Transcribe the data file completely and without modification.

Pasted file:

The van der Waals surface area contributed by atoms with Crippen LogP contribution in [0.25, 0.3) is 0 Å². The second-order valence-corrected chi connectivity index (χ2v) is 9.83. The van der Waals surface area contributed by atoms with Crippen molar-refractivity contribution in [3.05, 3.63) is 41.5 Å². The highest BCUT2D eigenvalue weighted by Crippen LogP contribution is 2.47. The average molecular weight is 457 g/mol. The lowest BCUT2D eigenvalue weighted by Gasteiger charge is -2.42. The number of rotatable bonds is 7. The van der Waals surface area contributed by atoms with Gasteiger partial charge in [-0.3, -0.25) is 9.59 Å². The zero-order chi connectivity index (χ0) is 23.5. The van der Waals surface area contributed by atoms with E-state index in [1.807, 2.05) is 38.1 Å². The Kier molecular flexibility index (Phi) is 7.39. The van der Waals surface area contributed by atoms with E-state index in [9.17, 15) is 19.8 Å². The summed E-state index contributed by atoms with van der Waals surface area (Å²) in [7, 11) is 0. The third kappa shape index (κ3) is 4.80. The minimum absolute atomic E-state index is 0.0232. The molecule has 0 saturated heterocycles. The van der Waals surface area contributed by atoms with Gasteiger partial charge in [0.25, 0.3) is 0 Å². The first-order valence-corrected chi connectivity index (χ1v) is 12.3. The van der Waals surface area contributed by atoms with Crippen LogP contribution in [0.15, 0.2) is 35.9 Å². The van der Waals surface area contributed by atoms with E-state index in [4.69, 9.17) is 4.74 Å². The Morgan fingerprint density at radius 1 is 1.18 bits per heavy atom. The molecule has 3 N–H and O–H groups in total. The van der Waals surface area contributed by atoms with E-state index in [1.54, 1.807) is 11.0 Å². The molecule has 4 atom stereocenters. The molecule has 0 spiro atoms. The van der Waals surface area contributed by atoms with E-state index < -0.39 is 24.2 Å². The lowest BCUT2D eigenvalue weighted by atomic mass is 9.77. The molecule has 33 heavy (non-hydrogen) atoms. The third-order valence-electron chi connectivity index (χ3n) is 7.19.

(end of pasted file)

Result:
The van der Waals surface area contributed by atoms with Crippen LogP contribution in [0.25, 0.3) is 0 Å². The second-order valence-corrected chi connectivity index (χ2v) is 9.83. The van der Waals surface area contributed by atoms with Crippen molar-refractivity contribution in [3.05, 3.63) is 41.5 Å². The highest BCUT2D eigenvalue weighted by Crippen LogP contribution is 2.47. The average molecular weight is 457 g/mol. The lowest BCUT2D eigenvalue weighted by Gasteiger charge is -2.42. The number of rotatable bonds is 7. The van der Waals surface area contributed by atoms with Gasteiger partial charge in [-0.3, -0.25) is 9.59 Å². The zero-order chi connectivity index (χ0) is 23.5. The van der Waals surface area contributed by atoms with E-state index in [1.807, 2.05) is 38.1 Å². The Kier molecular flexibility index (Phi) is 7.39. The van der Waals surface area contributed by atoms with E-state index in [9.17, 15) is 19.8 Å². The summed E-state index contributed by atoms with van der Waals surface area (Å²) in [7, 11) is 0. The third kappa shape index (κ3) is 4.80. The minimum absolute atomic E-state index is 0.0232. The molecule has 0 saturated heterocycles. The van der Waals surface area contributed by atoms with Gasteiger partial charge in [0.25, 0.3) is 0 Å². The first-order valence-corrected chi connectivity index (χ1v) is 12.3. The van der Waals surface area contributed by atoms with Crippen LogP contribution in [0.15, 0.2) is 35.9 Å². The van der Waals surface area contributed by atoms with E-state index in [4.69, 9.17) is 4.74 Å². The Morgan fingerprint density at radius 1 is 1.18 bits per heavy atom. The molecule has 3 N–H and O–H groups in total. The van der Waals surface area contributed by atoms with E-state index in [1.54, 1.807) is 11.0 Å². The molecule has 4 atom stereocenters. The molecule has 0 spiro atoms. The van der Waals surface area contributed by atoms with E-state index < -0.39 is 24.2 Å². The lowest BCUT2D eigenvalue weighted by atomic mass is 9.77. The molecule has 33 heavy (non-hydrogen) atoms. The third-order valence-electron chi connectivity index (χ3n) is 7.19.